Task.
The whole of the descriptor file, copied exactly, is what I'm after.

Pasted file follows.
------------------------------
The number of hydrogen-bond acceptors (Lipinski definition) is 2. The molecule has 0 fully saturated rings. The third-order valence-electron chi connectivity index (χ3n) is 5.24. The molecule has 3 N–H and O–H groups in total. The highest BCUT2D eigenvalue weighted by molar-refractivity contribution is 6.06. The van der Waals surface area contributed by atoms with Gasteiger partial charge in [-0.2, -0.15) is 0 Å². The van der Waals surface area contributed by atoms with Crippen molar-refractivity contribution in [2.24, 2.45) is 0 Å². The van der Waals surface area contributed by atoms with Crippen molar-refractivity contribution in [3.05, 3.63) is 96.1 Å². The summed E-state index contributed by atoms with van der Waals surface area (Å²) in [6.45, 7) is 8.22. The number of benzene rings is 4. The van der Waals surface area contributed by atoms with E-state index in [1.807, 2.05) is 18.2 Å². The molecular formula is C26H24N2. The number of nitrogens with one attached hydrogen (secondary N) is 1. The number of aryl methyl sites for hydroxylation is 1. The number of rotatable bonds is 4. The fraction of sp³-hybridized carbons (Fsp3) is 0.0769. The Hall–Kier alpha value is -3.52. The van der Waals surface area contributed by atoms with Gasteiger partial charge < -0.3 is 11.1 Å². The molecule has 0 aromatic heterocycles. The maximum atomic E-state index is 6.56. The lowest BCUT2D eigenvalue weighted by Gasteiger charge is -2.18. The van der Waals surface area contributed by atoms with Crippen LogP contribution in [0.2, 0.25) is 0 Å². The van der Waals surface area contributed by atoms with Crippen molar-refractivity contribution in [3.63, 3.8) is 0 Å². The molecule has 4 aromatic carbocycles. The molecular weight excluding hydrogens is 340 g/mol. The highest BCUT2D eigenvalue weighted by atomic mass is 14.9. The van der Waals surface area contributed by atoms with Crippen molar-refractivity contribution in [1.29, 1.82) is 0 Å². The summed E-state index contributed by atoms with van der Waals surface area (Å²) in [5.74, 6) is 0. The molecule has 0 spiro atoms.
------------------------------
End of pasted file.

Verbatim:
The number of hydrogen-bond acceptors (Lipinski definition) is 2. The molecule has 0 fully saturated rings. The third-order valence-electron chi connectivity index (χ3n) is 5.24. The molecule has 3 N–H and O–H groups in total. The highest BCUT2D eigenvalue weighted by molar-refractivity contribution is 6.06. The van der Waals surface area contributed by atoms with Gasteiger partial charge in [-0.2, -0.15) is 0 Å². The van der Waals surface area contributed by atoms with Crippen molar-refractivity contribution in [2.24, 2.45) is 0 Å². The van der Waals surface area contributed by atoms with Crippen molar-refractivity contribution in [3.05, 3.63) is 96.1 Å². The summed E-state index contributed by atoms with van der Waals surface area (Å²) in [6.45, 7) is 8.22. The number of benzene rings is 4. The van der Waals surface area contributed by atoms with E-state index in [1.807, 2.05) is 18.2 Å². The molecular formula is C26H24N2. The number of nitrogens with one attached hydrogen (secondary N) is 1. The number of aryl methyl sites for hydroxylation is 1. The number of rotatable bonds is 4. The fraction of sp³-hybridized carbons (Fsp3) is 0.0769. The Hall–Kier alpha value is -3.52. The van der Waals surface area contributed by atoms with Gasteiger partial charge < -0.3 is 11.1 Å². The molecule has 0 aromatic heterocycles. The maximum atomic E-state index is 6.56. The lowest BCUT2D eigenvalue weighted by Gasteiger charge is -2.18. The van der Waals surface area contributed by atoms with Crippen LogP contribution in [0.2, 0.25) is 0 Å². The van der Waals surface area contributed by atoms with Crippen molar-refractivity contribution in [3.63, 3.8) is 0 Å². The molecule has 4 aromatic carbocycles. The molecular weight excluding hydrogens is 340 g/mol. The highest BCUT2D eigenvalue weighted by atomic mass is 14.9. The van der Waals surface area contributed by atoms with Crippen molar-refractivity contribution in [1.29, 1.82) is 0 Å². The summed E-state index contributed by atoms with van der Waals surface area (Å²) in [5.74, 6) is 0. The molecule has 0 spiro atoms.